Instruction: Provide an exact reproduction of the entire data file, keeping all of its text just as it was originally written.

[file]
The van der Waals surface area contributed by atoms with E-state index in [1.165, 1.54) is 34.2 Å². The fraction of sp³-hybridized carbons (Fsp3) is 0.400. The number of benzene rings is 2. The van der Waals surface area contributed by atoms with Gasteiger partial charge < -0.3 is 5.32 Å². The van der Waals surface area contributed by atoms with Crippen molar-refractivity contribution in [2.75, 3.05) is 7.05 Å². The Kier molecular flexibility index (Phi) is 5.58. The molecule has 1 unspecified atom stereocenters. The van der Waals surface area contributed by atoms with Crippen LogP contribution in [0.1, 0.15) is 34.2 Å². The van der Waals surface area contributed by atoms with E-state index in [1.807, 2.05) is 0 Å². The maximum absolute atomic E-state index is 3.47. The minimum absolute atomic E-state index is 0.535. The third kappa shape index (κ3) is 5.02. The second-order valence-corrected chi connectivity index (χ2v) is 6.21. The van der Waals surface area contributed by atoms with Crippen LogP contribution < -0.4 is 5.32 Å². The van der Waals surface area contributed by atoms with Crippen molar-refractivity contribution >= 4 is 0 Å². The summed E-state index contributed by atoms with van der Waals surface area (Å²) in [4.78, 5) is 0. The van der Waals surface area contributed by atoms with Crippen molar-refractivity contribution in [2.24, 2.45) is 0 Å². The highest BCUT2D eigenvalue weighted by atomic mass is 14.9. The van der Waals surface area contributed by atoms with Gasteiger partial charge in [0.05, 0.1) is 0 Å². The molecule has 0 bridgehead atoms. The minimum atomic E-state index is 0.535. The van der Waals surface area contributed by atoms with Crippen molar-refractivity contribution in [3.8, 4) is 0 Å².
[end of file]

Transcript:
The van der Waals surface area contributed by atoms with E-state index in [1.165, 1.54) is 34.2 Å². The fraction of sp³-hybridized carbons (Fsp3) is 0.400. The number of benzene rings is 2. The van der Waals surface area contributed by atoms with Gasteiger partial charge < -0.3 is 5.32 Å². The van der Waals surface area contributed by atoms with Crippen molar-refractivity contribution in [2.75, 3.05) is 7.05 Å². The Kier molecular flexibility index (Phi) is 5.58. The molecule has 1 unspecified atom stereocenters. The van der Waals surface area contributed by atoms with Crippen LogP contribution in [0.1, 0.15) is 34.2 Å². The van der Waals surface area contributed by atoms with E-state index in [1.807, 2.05) is 0 Å². The maximum absolute atomic E-state index is 3.47. The minimum absolute atomic E-state index is 0.535. The third kappa shape index (κ3) is 5.02. The second-order valence-corrected chi connectivity index (χ2v) is 6.21. The van der Waals surface area contributed by atoms with Crippen LogP contribution < -0.4 is 5.32 Å². The van der Waals surface area contributed by atoms with Crippen molar-refractivity contribution >= 4 is 0 Å². The summed E-state index contributed by atoms with van der Waals surface area (Å²) in [4.78, 5) is 0. The van der Waals surface area contributed by atoms with Crippen molar-refractivity contribution in [2.24, 2.45) is 0 Å². The highest BCUT2D eigenvalue weighted by atomic mass is 14.9. The van der Waals surface area contributed by atoms with Gasteiger partial charge in [0.05, 0.1) is 0 Å². The molecule has 0 bridgehead atoms. The minimum atomic E-state index is 0.535. The van der Waals surface area contributed by atoms with Crippen molar-refractivity contribution in [3.8, 4) is 0 Å².